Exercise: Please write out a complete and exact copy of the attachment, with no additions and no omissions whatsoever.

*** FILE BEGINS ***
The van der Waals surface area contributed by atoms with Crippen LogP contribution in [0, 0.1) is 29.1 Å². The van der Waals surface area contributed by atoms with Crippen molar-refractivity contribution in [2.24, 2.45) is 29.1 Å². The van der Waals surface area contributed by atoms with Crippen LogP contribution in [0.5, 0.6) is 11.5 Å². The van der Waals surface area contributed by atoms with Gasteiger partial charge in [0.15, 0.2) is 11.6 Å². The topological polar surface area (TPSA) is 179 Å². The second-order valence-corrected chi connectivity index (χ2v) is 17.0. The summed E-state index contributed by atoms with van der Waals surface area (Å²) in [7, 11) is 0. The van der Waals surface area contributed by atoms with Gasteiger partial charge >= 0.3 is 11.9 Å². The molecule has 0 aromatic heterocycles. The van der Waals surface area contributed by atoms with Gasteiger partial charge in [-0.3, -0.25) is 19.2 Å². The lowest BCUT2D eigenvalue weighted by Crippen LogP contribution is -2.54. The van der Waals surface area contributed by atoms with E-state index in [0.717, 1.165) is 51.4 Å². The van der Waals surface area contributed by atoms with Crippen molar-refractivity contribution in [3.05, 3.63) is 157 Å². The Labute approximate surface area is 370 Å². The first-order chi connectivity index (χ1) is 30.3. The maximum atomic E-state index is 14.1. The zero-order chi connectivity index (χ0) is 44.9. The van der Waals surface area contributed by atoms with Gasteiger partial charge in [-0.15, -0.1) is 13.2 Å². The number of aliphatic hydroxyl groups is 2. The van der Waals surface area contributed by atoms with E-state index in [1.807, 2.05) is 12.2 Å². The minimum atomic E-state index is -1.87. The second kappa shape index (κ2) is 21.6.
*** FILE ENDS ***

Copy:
The van der Waals surface area contributed by atoms with Crippen LogP contribution in [0, 0.1) is 29.1 Å². The van der Waals surface area contributed by atoms with Crippen molar-refractivity contribution in [2.24, 2.45) is 29.1 Å². The van der Waals surface area contributed by atoms with Crippen LogP contribution in [0.5, 0.6) is 11.5 Å². The van der Waals surface area contributed by atoms with Gasteiger partial charge in [0.15, 0.2) is 11.6 Å². The topological polar surface area (TPSA) is 179 Å². The second-order valence-corrected chi connectivity index (χ2v) is 17.0. The summed E-state index contributed by atoms with van der Waals surface area (Å²) in [7, 11) is 0. The van der Waals surface area contributed by atoms with Gasteiger partial charge >= 0.3 is 11.9 Å². The molecule has 0 aromatic heterocycles. The van der Waals surface area contributed by atoms with Gasteiger partial charge in [-0.3, -0.25) is 19.2 Å². The lowest BCUT2D eigenvalue weighted by Crippen LogP contribution is -2.54. The van der Waals surface area contributed by atoms with E-state index in [0.717, 1.165) is 51.4 Å². The van der Waals surface area contributed by atoms with Crippen molar-refractivity contribution in [3.05, 3.63) is 157 Å². The Labute approximate surface area is 370 Å². The first-order chi connectivity index (χ1) is 30.3. The maximum atomic E-state index is 14.1. The zero-order chi connectivity index (χ0) is 44.9. The van der Waals surface area contributed by atoms with Gasteiger partial charge in [-0.15, -0.1) is 13.2 Å². The number of aliphatic hydroxyl groups is 2. The van der Waals surface area contributed by atoms with E-state index in [1.807, 2.05) is 12.2 Å². The minimum atomic E-state index is -1.87. The second kappa shape index (κ2) is 21.6.